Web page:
I’m sure there isn’t a teacher who hasn’t heard the complaint, “I’m bored!” Well, let me tell you, boredom, or the state of feeling bored, is a self-induced state—meaning, we have control over the feeling of boredom.
So what are we to do when students say they are bored? First, we need to help our kids define their boredom. Feelings are individualized—my feelings of boredom may be totally different from my best friend’s feelings of boredom. Therefore, we need to ask kids what they mean specifically by being “bored.”
There are three ways we can help students conquer their feelings of boredom:
adjust, adapt, and advocate.
How we perceive situations can affect the way we feel. Ask students to adjust the way they think about a situation and reframe it in a way that is appealing. For example, in a math class where I am overly challenged by the content, I might think about how getting better at math can significantly impact my future career options. Shifting our mindset about a class, a teacher, or an activity can help us change the way we feel about it. By taking control of our feelings, we avoid being helpless and at the mercy of others’ influences.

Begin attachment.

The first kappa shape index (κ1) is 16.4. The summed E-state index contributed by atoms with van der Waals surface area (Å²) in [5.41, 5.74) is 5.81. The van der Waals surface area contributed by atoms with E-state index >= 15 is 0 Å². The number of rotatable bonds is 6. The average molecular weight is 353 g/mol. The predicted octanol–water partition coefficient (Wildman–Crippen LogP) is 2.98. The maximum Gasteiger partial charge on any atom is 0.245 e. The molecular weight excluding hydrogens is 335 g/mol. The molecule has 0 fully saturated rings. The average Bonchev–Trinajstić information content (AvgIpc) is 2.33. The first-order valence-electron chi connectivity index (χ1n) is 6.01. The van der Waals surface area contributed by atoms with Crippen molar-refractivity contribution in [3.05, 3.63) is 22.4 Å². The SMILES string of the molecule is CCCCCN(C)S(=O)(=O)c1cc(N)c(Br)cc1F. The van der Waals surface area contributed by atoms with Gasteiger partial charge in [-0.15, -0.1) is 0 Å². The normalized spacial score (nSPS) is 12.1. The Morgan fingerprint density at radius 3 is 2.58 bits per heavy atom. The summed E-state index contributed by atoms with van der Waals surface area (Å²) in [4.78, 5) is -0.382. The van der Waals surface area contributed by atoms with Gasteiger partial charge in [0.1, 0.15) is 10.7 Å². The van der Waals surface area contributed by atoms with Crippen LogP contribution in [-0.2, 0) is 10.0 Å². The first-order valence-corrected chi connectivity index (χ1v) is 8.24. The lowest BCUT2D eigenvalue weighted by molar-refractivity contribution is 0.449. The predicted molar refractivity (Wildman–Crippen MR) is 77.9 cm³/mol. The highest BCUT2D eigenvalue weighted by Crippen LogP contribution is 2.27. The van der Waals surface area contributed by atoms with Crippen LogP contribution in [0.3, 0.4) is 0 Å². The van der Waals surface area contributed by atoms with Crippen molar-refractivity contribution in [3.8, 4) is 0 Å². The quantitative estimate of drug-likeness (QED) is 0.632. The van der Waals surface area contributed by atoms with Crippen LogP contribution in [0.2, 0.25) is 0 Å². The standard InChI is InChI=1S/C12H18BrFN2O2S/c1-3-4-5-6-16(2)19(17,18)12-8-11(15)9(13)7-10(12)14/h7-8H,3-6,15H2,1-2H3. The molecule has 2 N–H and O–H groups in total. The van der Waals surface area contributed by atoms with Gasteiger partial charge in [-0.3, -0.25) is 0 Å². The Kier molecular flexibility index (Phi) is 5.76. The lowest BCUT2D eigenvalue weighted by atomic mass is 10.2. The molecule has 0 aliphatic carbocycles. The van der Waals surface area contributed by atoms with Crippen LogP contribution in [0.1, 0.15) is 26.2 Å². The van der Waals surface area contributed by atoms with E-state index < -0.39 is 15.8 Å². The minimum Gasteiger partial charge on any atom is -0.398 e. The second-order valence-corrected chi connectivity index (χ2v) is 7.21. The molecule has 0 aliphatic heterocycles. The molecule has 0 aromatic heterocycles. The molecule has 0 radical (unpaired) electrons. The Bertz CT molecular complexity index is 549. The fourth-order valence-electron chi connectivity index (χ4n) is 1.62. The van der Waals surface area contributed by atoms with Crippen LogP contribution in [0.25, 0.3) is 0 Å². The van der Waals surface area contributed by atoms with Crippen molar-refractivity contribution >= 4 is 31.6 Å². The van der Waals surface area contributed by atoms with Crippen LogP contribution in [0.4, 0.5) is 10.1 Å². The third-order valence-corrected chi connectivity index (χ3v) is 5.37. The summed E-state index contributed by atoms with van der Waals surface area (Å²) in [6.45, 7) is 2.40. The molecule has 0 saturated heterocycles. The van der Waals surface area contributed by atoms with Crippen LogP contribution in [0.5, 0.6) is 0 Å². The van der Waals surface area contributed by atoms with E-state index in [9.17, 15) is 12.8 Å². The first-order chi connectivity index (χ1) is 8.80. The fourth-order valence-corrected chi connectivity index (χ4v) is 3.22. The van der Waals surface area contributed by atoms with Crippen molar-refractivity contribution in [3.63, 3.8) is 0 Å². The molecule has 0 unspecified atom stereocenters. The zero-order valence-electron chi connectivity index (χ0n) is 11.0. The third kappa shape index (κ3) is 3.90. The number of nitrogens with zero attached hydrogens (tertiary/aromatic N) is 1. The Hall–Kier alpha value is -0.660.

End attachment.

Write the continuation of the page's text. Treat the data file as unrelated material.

Finally, we should teach our students how to respectfully advocate for themselves. If students can’t find value or interest in a situation, helping them find a way to infuse their interests into the content can help them overcome their feelings of boredom. In a social studies class where the students are learning about the U.S. Civil War, students who are interested in sports could research games played by children during that period of time or study Abner Doubleday (the supposed inventor of baseball) and his role during the civil war. Helping students find interest in a topic—or figure out how to infuse their interest into a topic—can be a valuable way to help them avoid feelings of boredom.
Students who are self-regulated rarely succumb to boredom. They have learned how to manage their affect, behaviors, and cognition (ABCs) to find interest in or to benefit from most learning situations. Self-regulation is one of the most important skills our students can possess to be college and career ready.
This blog post originally appeared on www.freespiritpublishingblog.com.
Copyright © 2017 by Free Spirit Publishing. Used with permission. All rights reserved